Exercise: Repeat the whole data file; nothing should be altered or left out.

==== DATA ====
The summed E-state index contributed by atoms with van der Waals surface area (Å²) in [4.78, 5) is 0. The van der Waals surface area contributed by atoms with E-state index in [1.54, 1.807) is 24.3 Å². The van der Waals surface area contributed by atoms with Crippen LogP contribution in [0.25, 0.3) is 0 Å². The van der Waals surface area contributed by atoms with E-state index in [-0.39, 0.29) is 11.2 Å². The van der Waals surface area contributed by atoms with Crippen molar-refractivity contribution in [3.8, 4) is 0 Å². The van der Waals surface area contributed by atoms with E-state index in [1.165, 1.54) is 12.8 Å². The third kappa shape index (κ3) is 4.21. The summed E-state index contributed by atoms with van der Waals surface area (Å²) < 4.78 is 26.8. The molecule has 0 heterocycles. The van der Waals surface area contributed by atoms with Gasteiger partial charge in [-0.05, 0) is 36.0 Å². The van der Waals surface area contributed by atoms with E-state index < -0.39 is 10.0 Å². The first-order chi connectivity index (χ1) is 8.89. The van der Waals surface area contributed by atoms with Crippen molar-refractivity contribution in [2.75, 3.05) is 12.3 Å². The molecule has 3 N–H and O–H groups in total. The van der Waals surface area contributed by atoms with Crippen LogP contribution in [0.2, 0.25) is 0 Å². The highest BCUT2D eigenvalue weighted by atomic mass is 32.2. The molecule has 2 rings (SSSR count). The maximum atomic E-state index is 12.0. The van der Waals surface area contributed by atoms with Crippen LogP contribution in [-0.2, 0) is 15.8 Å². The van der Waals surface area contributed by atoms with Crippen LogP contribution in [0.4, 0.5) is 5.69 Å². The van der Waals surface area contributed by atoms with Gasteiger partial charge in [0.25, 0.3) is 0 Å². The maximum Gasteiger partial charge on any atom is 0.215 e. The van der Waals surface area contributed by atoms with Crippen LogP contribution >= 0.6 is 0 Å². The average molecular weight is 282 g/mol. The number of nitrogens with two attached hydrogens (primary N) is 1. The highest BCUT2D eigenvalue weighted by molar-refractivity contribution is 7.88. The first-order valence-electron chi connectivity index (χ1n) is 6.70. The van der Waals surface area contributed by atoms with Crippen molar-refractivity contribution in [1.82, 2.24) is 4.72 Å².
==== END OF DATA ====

The summed E-state index contributed by atoms with van der Waals surface area (Å²) in [4.78, 5) is 0. The van der Waals surface area contributed by atoms with E-state index in [1.54, 1.807) is 24.3 Å². The van der Waals surface area contributed by atoms with Crippen LogP contribution in [0.25, 0.3) is 0 Å². The van der Waals surface area contributed by atoms with E-state index in [-0.39, 0.29) is 11.2 Å². The van der Waals surface area contributed by atoms with Crippen molar-refractivity contribution in [3.8, 4) is 0 Å². The van der Waals surface area contributed by atoms with E-state index in [1.165, 1.54) is 12.8 Å². The third kappa shape index (κ3) is 4.21. The summed E-state index contributed by atoms with van der Waals surface area (Å²) < 4.78 is 26.8. The molecule has 0 heterocycles. The van der Waals surface area contributed by atoms with Gasteiger partial charge in [-0.05, 0) is 36.0 Å². The van der Waals surface area contributed by atoms with E-state index < -0.39 is 10.0 Å². The first-order chi connectivity index (χ1) is 8.89. The van der Waals surface area contributed by atoms with Crippen molar-refractivity contribution in [2.75, 3.05) is 12.3 Å². The molecule has 3 N–H and O–H groups in total. The van der Waals surface area contributed by atoms with Crippen LogP contribution in [0.2, 0.25) is 0 Å². The highest BCUT2D eigenvalue weighted by atomic mass is 32.2. The molecule has 2 rings (SSSR count). The maximum atomic E-state index is 12.0. The van der Waals surface area contributed by atoms with Crippen LogP contribution in [-0.2, 0) is 15.8 Å². The van der Waals surface area contributed by atoms with Crippen LogP contribution in [0.4, 0.5) is 5.69 Å². The van der Waals surface area contributed by atoms with Gasteiger partial charge in [0.25, 0.3) is 0 Å². The maximum Gasteiger partial charge on any atom is 0.215 e. The van der Waals surface area contributed by atoms with Crippen LogP contribution >= 0.6 is 0 Å². The average molecular weight is 282 g/mol. The number of nitrogens with two attached hydrogens (primary N) is 1. The highest BCUT2D eigenvalue weighted by molar-refractivity contribution is 7.88. The first-order valence-electron chi connectivity index (χ1n) is 6.70. The van der Waals surface area contributed by atoms with Crippen molar-refractivity contribution in [1.82, 2.24) is 4.72 Å².